Letourneau released from prison
ex-lover 'can't wait to see her'
CNN, AP, U.S.A., Wednesday, August 4, 2004
GIG HARBOR, Washington (AP) -- Mary Kay Letourneau, the grade school teacher convicted in 1997 for having sex with a sixth-grade pupil, was released from prison early Wednesday, and her now 21-year-old former lover plans to challenge a court order that bars her from contacting him, a friend said.
"He's relieved that she's out of prison and currently he can't wait to see her," Noel Soriano told NBC's "Today" show.
Letourneau, who served 7 1/2 years in prison, slipped unnoticed past the hordes of reporters and gawkers outside the Washington Corrections Center for Women before dawn.
As a condition of her release, Letourneau, 42, cannot contact former pupil Vili Fualaau, the father of two of her children.
Soriano told NBC that Fualaau plans to ask a judge to dissolve that no-contact order later Wednesday.
Letourneau, who sang in the choir and recorded books-on-tape for the blind while in prison, wants to try to build a normal life, said Seattle attorney Anne Bremner, who struck up a friendship with Letourneau in 2002 and spoke to her recently by phone.
"She wants to be a mother,' he said. "She wants to be a responsible member of society."
As a sex offender, Letourneau will have to register with the state and receive court-ordered treatment. Authorities will notify her new neighbors -- although the TV trucks will probably tip them off first. more than seven years in prison has done little to dim Letourneau's notoriety.
A small crowd gathered outside the prison gates on Tuesday night -- a few families and some rowdy teenage boys flaunting signs that said "I'm 18, Baby" and "Take Me Home" for the TV cameras.
Letourneau was a
34-year-old elementary school teacher in suburban Seattle and
a married mother of four in 1996 when her friendship with the
mutated into flirtation and then sex.
"We had sex in the gym, we had sex in the girl's bathroom and we had sex in her classroom," Fualaau testified in a 2002 civil trial.
The illicit relationship was revealed when Letourneau's husband, Steve, found love letters from the boy. Steve Letourneau later moved to Alaska with the couple's children and was granted a divorce.
When Letourneau was arrested in 1997, she was already pregnant with Fualaau's daughter. A judge sentenced her to six months in jail for second-degree child rape, and ordered her to stay away from Fualaau.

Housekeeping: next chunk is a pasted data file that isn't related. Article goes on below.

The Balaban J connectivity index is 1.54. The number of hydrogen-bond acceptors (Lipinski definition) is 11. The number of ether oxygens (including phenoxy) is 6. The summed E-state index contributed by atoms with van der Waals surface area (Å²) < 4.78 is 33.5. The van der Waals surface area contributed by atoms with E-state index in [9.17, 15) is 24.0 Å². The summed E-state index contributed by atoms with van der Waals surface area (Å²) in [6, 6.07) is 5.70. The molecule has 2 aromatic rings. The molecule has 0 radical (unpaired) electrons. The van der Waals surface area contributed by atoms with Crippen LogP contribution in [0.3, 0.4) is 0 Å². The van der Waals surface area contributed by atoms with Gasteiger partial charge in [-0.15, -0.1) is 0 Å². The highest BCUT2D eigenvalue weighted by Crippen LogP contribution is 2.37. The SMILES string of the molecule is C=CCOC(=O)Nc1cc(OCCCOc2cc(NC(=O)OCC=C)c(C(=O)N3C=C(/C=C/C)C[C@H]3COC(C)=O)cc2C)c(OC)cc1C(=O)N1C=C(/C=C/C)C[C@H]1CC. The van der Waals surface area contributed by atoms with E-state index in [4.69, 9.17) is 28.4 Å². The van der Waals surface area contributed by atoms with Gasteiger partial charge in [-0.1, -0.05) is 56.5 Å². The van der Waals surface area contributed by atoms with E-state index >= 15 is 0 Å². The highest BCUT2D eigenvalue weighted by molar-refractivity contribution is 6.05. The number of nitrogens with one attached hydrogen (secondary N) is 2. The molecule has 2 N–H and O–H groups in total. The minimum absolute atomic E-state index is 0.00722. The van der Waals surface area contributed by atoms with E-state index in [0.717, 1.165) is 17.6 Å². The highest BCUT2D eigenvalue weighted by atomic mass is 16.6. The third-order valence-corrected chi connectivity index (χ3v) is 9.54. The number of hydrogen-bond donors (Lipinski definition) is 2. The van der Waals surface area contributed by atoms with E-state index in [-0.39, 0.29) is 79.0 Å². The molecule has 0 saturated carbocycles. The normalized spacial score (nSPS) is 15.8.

But the temptation proved too much for her to resist. A month after Letourneau was released, she was caught having sex with Fualaau in her car, a violation of her parole. She was sent to prison for seven and a half years, and gave birth to Fualaau's second daughter behind bars.
"This case is not about a flawed system. This is about an opportunity that you foolishly squandered," King County Superior Court Judge Linda Lau told Letourneau at her sentencing, referring to the lenient terms she had earlier imposed.
Letourneau's two daughters with Fualaau are now 5 and 7. They visited her in prison about twice a month. Her four older children visited a few times a year.
Letourneau may now want to tell her own story. A state appeals court ruled in 2000 that she may sell and profit from her story. She has also expressed interest in working for a group that advocates for the rights of mothers in prison.
As for trying to reconnect with Fualaau, Letourneau was mum.
"I'm not allowing myself to think about being with him," Letourneau told Seattle's KOMO-TV earlier this week. "We had a beautiful relationship, and I value it for what it was."
Attempts by The Associated Press to reach Letourneau or her lawyers were unsuccessful.
Fualaau told People magazine recently that he'd like to reunite with Letourneau, but wants to take things slowly. He is unemployed and told the magazine he is working on his GED. His mother is raising their children. Fualaau's phone number is unlisted.
"I don't know what my feelings are right now," Fualaau told KING-TV on Tuesday, acknowledging he was "kind of nervous."
"But I know that I do love her," he said.
Copyright 2004 The Associated Press.